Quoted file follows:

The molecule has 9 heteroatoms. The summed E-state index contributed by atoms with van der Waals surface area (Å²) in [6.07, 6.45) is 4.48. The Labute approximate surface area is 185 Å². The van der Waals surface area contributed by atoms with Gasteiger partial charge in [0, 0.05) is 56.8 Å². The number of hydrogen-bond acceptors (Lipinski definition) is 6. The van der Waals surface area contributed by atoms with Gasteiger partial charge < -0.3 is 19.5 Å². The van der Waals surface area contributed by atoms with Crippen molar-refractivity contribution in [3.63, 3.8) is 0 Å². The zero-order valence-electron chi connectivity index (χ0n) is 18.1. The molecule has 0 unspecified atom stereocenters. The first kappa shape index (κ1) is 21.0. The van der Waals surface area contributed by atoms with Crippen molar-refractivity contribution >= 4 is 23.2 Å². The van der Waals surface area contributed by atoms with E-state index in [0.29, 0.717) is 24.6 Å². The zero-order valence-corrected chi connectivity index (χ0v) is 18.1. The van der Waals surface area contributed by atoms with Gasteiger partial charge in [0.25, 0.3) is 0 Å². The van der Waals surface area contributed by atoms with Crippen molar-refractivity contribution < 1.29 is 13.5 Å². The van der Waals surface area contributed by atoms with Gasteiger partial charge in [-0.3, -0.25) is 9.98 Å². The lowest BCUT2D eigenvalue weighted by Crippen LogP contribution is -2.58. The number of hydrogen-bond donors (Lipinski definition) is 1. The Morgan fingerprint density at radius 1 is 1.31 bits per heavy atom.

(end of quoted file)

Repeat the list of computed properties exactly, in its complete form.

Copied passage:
The molecule has 9 heteroatoms. The summed E-state index contributed by atoms with van der Waals surface area (Å²) in [6.07, 6.45) is 4.48. The Labute approximate surface area is 185 Å². The van der Waals surface area contributed by atoms with Gasteiger partial charge in [0, 0.05) is 56.8 Å². The number of hydrogen-bond acceptors (Lipinski definition) is 6. The van der Waals surface area contributed by atoms with Gasteiger partial charge < -0.3 is 19.5 Å². The van der Waals surface area contributed by atoms with Crippen molar-refractivity contribution in [3.63, 3.8) is 0 Å². The zero-order valence-electron chi connectivity index (χ0n) is 18.1. The molecule has 0 unspecified atom stereocenters. The first kappa shape index (κ1) is 21.0. The van der Waals surface area contributed by atoms with Crippen molar-refractivity contribution >= 4 is 23.2 Å². The van der Waals surface area contributed by atoms with E-state index in [0.29, 0.717) is 24.6 Å². The zero-order valence-corrected chi connectivity index (χ0v) is 18.1. The van der Waals surface area contributed by atoms with Gasteiger partial charge in [0.25, 0.3) is 0 Å². The van der Waals surface area contributed by atoms with Crippen molar-refractivity contribution < 1.29 is 13.5 Å². The van der Waals surface area contributed by atoms with Gasteiger partial charge in [-0.3, -0.25) is 9.98 Å². The lowest BCUT2D eigenvalue weighted by Crippen LogP contribution is -2.58. The number of hydrogen-bond donors (Lipinski definition) is 1. The Morgan fingerprint density at radius 1 is 1.31 bits per heavy atom.